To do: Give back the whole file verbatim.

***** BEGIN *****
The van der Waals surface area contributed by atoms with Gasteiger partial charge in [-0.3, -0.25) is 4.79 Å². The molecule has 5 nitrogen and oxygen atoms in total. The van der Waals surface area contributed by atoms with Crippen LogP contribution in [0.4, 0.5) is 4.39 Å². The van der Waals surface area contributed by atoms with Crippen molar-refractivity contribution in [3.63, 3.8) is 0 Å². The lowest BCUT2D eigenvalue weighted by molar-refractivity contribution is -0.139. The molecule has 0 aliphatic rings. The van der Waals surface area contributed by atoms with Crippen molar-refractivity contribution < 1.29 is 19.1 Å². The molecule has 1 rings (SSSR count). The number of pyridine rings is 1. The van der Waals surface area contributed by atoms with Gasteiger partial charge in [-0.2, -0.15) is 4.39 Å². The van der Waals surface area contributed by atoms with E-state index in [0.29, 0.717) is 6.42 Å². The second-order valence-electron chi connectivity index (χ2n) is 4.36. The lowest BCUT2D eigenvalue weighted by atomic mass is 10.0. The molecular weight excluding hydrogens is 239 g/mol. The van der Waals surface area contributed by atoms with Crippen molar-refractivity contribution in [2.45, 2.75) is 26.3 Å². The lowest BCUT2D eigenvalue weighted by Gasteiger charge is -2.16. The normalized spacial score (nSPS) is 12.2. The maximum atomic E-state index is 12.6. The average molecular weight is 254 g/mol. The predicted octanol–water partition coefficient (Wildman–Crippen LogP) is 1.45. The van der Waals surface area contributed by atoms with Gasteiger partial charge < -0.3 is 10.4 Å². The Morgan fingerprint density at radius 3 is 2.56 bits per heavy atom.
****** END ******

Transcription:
The van der Waals surface area contributed by atoms with Gasteiger partial charge in [-0.3, -0.25) is 4.79 Å². The molecule has 5 nitrogen and oxygen atoms in total. The van der Waals surface area contributed by atoms with Crippen LogP contribution in [0.4, 0.5) is 4.39 Å². The van der Waals surface area contributed by atoms with Crippen molar-refractivity contribution in [3.63, 3.8) is 0 Å². The lowest BCUT2D eigenvalue weighted by molar-refractivity contribution is -0.139. The molecule has 0 aliphatic rings. The van der Waals surface area contributed by atoms with Crippen molar-refractivity contribution < 1.29 is 19.1 Å². The molecule has 1 rings (SSSR count). The number of pyridine rings is 1. The van der Waals surface area contributed by atoms with Gasteiger partial charge in [-0.2, -0.15) is 4.39 Å². The van der Waals surface area contributed by atoms with E-state index in [0.29, 0.717) is 6.42 Å². The second-order valence-electron chi connectivity index (χ2n) is 4.36. The lowest BCUT2D eigenvalue weighted by atomic mass is 10.0. The molecular weight excluding hydrogens is 239 g/mol. The van der Waals surface area contributed by atoms with Crippen molar-refractivity contribution in [2.45, 2.75) is 26.3 Å². The lowest BCUT2D eigenvalue weighted by Gasteiger charge is -2.16. The normalized spacial score (nSPS) is 12.2. The maximum atomic E-state index is 12.6. The average molecular weight is 254 g/mol. The predicted octanol–water partition coefficient (Wildman–Crippen LogP) is 1.45. The van der Waals surface area contributed by atoms with Gasteiger partial charge < -0.3 is 10.4 Å². The Morgan fingerprint density at radius 3 is 2.56 bits per heavy atom.